The land, known as Section 35, sits atop the High Plains Aquifer, a waterlogged jumble of sand, clay and gravel that begins beneath Wyoming and South Dakota and stretches clear to the Texas Panhandle. The aquifer’s northern reaches still hold enough water in many places to last hundreds of years. But as one heads south, it is increasingly tapped out, drained by ever more intensive farming and, lately, by drought.

Vast stretches of Texas farmland lying over the aquifer no longer support irrigation. In west-central Kansas, up to a fifth of the irrigated farmland along a 100-mile swath of the aquifer has already gone dry. In many other places, there no longer is enough water to supply farmers’ peak needs during Kansas’ scorching summers.

And when the groundwater runs out, it is gone for good. Refilling the aquifer would require hundreds, if not thousands, of years of rains…

Kansas agriculture will survive the slow draining of the aquifer — even now, less than a fifth of the state’s farmland is irrigated in any given year — but the economic impact nevertheless will be outsized. In the last federal agriculture census of Kansas, in 2007, an average acre of irrigated land produced nearly twice as many bushels of corn, two-thirds more soybeans and three-fifths more wheat than did dry land.

Farmers will take a hit as well. Raising crops without irrigation is far cheaper, but yields are far lower. Drought is a constant threat: the last two dry-land harvests were all but wiped out by poor rains.

In the end, most farmers will adapt to farming without water, said Bill Golden, an agriculture economist at Kansas State University…Some already are. A few miles west of Mr. Yost’s farm, Nathan Kells cut back on irrigation when his wells began faltering in the last decade, and shifted his focus to raising dairy heifers — 9,000 on that farm, and thousands more elsewhere. At about 12 gallons a day for a single cow, Mr. Kells can sustain his herd with less water than it takes to grow a single circle of corn.

…And while the big pivots have become much more efficient, a University of California study earlier this year concluded that Kansas farmers were using some of their water savings to expand irrigation or grow thirstier crops, not to reduce consumption.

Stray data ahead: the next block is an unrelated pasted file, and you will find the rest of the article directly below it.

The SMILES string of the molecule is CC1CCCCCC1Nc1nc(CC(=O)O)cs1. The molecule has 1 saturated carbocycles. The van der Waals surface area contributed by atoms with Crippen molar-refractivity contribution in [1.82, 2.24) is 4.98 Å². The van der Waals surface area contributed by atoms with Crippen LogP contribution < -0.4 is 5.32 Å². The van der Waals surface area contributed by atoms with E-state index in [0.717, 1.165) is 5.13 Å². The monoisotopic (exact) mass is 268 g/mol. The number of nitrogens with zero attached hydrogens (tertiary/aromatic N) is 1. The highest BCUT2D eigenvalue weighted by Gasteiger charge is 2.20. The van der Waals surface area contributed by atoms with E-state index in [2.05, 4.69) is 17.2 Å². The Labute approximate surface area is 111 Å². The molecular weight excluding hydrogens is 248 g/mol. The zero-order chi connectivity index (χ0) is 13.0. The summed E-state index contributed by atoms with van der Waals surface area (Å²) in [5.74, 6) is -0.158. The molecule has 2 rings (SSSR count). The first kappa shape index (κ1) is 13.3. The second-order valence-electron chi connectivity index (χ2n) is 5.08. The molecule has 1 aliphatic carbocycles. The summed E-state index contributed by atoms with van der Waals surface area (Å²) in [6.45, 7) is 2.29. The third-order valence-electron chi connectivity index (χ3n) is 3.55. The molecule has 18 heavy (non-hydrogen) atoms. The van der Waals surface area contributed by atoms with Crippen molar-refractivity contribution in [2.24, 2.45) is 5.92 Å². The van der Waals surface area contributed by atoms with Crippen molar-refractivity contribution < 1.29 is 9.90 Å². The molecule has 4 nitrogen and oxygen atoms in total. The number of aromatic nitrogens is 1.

A shift to growing corn, a much thirstier crop than most, has only worsened matters. Driven by demand, speculation and a government mandate to produce biofuels, the price of corn has tripled since 2002, and Kansas farmers have responded by increasing the acreage of irrigated cornfields by nearly a fifth.

Economics still rules. Enforced ethanol demand inflated the price of corn. Farmers aren’t in business to refuse higher profits. They plant more corn. They have federal crop insurance and hedge funds to help cover unanswered questions.

And if you have a six-figure investment in the hardware and plumbing to make pivot-irrigation work, you ain’t especially interested in switching over to crop systems using less water.

Physics prediction finally confirmed

City College of New York Assistant Professor of Physics Cory Dean, who recently arrived from Columbia University where he was a post-doctoral researcher, and research teams from Columbia and three other institutions have definitively proven the existence of an effect known as Hofstadter’s Butterfly.

The phenomenon, a complex pattern of the energy states of electrons that resembles a butterfly, has appeared in physics textbooks as a theoretical concept of quantum mechanics for nearly 40 years. However, it had never been directly observed until now. Confirming its existence may open the door for researchers to uncover completely unknown electrical properties of materials…